I actually saw a news story today that said that the decline in tests (40% decline in covid tests to go along with the 80% decline in cases) may punish us by not finding all of the new covid cases as the government turns from testing to vaccinating. It totally glossed over the fact that there are three times as many tests being given now per positive case - the tests are down 40% because there isn't anyone to administer them to. I'm surprised they're even that high.

Deaths are a trailing indicator, so we still have relatively high deaths occurring from the longer term cases, but even those are down off of the peak and continue to trend down. It's almost as if such good news isn't worth talking about because it's not profitable.
 

Inspector

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Glad for you.
As of the 17th of February our provincial government has only given just over of 50,000 doses and that includes the ones that got both jabs. My wife a nurse has had both of hers but without doses to give they are coming in little dribbles. I don't honestly expect to be able to get a jab until maybe mid-summer if I'm lucky. The governments, both federal and provincial, did too little, too late, to secure vaccines and as there are no vaccine producing labs in all of Canada we are in a long line of countries needing it. They could have set up production labs during the last year so that when one became available they could get domestic production going. Oh well in the mean time I will continue to wear my mask and stay away from people as much as possible.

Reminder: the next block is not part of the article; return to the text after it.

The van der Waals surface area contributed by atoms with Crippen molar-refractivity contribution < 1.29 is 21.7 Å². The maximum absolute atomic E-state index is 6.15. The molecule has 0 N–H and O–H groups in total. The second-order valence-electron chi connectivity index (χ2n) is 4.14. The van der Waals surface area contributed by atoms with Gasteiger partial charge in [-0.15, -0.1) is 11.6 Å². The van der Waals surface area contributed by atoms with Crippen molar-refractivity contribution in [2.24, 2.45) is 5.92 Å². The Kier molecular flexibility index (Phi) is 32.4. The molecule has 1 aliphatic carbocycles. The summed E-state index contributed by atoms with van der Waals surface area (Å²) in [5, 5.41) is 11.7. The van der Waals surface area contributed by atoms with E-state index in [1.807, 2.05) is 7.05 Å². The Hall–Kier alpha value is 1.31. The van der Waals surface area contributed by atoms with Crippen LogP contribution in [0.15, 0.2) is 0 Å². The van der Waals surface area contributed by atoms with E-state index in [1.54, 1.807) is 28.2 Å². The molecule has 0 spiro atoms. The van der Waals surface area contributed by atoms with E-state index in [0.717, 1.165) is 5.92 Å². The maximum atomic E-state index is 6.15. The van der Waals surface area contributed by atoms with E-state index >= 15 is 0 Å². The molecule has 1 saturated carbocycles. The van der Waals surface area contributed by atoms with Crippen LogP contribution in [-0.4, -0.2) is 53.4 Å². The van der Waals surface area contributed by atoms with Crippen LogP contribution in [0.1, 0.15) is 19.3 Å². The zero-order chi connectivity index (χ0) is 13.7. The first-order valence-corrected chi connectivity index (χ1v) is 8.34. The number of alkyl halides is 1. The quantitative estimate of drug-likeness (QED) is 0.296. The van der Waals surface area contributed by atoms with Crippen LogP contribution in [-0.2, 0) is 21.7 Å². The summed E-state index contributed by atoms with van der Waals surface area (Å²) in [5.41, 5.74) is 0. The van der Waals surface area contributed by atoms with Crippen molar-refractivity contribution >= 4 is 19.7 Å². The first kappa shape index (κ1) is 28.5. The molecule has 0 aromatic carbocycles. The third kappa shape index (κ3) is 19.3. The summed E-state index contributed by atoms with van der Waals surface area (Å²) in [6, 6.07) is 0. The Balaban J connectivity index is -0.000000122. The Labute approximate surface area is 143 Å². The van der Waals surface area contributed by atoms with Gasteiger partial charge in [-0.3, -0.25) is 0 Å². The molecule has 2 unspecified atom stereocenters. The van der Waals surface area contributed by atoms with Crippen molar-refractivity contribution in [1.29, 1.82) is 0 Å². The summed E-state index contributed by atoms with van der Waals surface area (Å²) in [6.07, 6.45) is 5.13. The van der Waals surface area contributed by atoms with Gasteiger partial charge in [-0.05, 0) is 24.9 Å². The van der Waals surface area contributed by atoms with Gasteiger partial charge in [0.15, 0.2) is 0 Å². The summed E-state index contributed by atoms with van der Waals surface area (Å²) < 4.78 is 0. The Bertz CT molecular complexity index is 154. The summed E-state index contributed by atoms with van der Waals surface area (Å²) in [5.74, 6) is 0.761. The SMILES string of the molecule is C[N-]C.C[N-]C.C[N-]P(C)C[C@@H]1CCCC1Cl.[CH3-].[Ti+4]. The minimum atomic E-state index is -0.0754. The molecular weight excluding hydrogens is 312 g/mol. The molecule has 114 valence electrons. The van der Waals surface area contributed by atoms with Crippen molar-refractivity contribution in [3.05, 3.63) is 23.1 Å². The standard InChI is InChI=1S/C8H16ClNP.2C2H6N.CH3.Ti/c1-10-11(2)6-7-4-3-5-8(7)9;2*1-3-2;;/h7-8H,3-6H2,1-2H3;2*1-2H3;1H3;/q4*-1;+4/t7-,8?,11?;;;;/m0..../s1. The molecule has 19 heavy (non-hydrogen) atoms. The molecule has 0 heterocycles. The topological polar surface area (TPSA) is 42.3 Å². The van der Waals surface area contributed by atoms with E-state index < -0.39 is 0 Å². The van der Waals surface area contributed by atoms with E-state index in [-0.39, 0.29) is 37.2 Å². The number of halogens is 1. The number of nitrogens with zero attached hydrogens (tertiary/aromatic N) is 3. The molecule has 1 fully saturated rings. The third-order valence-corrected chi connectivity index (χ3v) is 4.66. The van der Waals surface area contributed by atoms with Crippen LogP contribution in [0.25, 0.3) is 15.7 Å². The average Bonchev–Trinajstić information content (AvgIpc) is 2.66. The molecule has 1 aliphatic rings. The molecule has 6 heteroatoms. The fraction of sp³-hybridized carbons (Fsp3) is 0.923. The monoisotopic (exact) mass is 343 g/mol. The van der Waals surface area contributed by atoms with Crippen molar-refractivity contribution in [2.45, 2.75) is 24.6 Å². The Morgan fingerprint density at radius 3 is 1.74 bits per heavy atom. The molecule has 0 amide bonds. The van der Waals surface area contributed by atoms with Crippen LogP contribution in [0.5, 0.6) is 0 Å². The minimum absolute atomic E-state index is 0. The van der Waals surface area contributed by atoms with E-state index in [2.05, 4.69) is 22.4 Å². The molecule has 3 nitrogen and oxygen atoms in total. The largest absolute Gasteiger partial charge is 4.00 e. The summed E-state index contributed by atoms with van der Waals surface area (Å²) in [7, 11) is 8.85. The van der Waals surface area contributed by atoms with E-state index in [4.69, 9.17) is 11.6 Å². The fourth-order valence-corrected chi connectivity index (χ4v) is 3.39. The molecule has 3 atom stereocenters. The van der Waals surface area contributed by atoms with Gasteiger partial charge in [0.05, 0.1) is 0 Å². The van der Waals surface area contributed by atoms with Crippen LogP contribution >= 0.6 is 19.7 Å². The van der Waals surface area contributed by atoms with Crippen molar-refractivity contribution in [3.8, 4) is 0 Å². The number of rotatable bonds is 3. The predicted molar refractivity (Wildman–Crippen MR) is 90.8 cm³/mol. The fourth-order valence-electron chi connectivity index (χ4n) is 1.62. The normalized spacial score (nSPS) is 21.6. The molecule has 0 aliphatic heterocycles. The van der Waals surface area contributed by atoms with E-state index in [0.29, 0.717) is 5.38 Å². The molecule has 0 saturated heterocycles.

Pete
 

D_W

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I recall hearing early that Canada was dragging their feet on either adopting another vaccine or doing research in country that would lead to a vaccine, but that was months ago. Sorry to hear that it didn't pick up from there (the avenue that I heard through was actually a Canadian dr. guesting on an English youtube channel several times).

Despite the news reports here of the supposedly enormous number of people who wouldn't get vaccinated, the impatience about getting it done is 10 times as strong.
 

clogs

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....just to add,
my daughter is a Paramedic trainee....in a v/large health service just outside London...
front line staff I would have thought........she's in the thick of it......
I asked when she would get her jab......she just laughed.......not enough to go around......
I'm still self isolating, she can have mine.......

please take care out there.....
 

Jacob

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I know you guys think we can't do public health in the US, .......
We've done worse here than USA in terms of deaths per million, if that's any consolation!
USA 1,582 UK 1,803
Don't know if Trump deserves any credit, but Johnson certainly can be blamed for our pathetic scenario.
 

Jacob

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Meaningless comparison ^. Population demographics are radically different.
So it could be even worse than it looks?
UK is world worst of comparable demographics.
 
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Inspector

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I recall hearing early that Canada was dragging their feet on either adopting another vaccine or doing research in country that would lead to a vaccine, but that was months ago. Sorry to hear that it didn't pick up from there (the avenue that I heard through was actually a Canadian dr. guesting on an English youtube channel several times).